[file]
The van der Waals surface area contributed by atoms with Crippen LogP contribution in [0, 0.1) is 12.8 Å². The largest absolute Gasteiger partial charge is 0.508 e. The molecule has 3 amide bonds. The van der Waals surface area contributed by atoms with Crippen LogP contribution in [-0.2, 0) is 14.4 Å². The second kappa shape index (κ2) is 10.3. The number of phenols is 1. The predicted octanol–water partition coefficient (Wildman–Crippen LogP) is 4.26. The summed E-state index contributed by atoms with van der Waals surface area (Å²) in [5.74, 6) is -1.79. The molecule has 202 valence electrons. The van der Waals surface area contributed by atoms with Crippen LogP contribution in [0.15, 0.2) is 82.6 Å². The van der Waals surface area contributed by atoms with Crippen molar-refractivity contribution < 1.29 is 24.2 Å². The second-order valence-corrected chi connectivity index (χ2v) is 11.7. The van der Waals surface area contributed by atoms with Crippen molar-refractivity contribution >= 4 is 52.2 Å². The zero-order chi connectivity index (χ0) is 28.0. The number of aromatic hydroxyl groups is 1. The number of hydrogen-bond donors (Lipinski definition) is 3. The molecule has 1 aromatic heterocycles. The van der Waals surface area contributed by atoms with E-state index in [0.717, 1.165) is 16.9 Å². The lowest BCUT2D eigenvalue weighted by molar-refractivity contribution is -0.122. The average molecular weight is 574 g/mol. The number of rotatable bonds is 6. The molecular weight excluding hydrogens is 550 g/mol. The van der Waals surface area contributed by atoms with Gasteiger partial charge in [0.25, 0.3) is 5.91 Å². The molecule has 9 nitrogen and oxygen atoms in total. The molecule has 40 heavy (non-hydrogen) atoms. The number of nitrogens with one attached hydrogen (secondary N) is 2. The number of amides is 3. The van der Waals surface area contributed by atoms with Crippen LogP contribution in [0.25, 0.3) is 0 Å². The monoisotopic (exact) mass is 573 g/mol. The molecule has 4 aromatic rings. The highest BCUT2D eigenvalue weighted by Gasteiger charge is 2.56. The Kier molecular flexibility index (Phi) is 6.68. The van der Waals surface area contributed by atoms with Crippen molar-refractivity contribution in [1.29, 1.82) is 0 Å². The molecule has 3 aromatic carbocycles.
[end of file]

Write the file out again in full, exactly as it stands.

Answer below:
The van der Waals surface area contributed by atoms with Crippen LogP contribution in [0, 0.1) is 12.8 Å². The largest absolute Gasteiger partial charge is 0.508 e. The molecule has 3 amide bonds. The van der Waals surface area contributed by atoms with Crippen LogP contribution in [-0.2, 0) is 14.4 Å². The second kappa shape index (κ2) is 10.3. The number of phenols is 1. The predicted octanol–water partition coefficient (Wildman–Crippen LogP) is 4.26. The summed E-state index contributed by atoms with van der Waals surface area (Å²) in [5.74, 6) is -1.79. The molecule has 202 valence electrons. The van der Waals surface area contributed by atoms with Crippen LogP contribution in [0.15, 0.2) is 82.6 Å². The van der Waals surface area contributed by atoms with Crippen molar-refractivity contribution < 1.29 is 24.2 Å². The second-order valence-corrected chi connectivity index (χ2v) is 11.7. The van der Waals surface area contributed by atoms with Crippen molar-refractivity contribution >= 4 is 52.2 Å². The zero-order chi connectivity index (χ0) is 28.0. The number of aromatic hydroxyl groups is 1. The number of hydrogen-bond donors (Lipinski definition) is 3. The molecule has 1 aromatic heterocycles. The van der Waals surface area contributed by atoms with E-state index in [0.717, 1.165) is 16.9 Å². The lowest BCUT2D eigenvalue weighted by molar-refractivity contribution is -0.122. The average molecular weight is 574 g/mol. The number of rotatable bonds is 6. The molecular weight excluding hydrogens is 550 g/mol. The van der Waals surface area contributed by atoms with Gasteiger partial charge in [0.25, 0.3) is 5.91 Å². The molecule has 9 nitrogen and oxygen atoms in total. The molecule has 40 heavy (non-hydrogen) atoms. The number of nitrogens with one attached hydrogen (secondary N) is 2. The number of amides is 3. The van der Waals surface area contributed by atoms with Crippen LogP contribution in [0.25, 0.3) is 0 Å². The monoisotopic (exact) mass is 573 g/mol. The molecule has 4 aromatic rings. The highest BCUT2D eigenvalue weighted by Gasteiger charge is 2.56. The Kier molecular flexibility index (Phi) is 6.68. The van der Waals surface area contributed by atoms with Crippen molar-refractivity contribution in [1.29, 1.82) is 0 Å². The molecule has 3 aromatic carbocycles.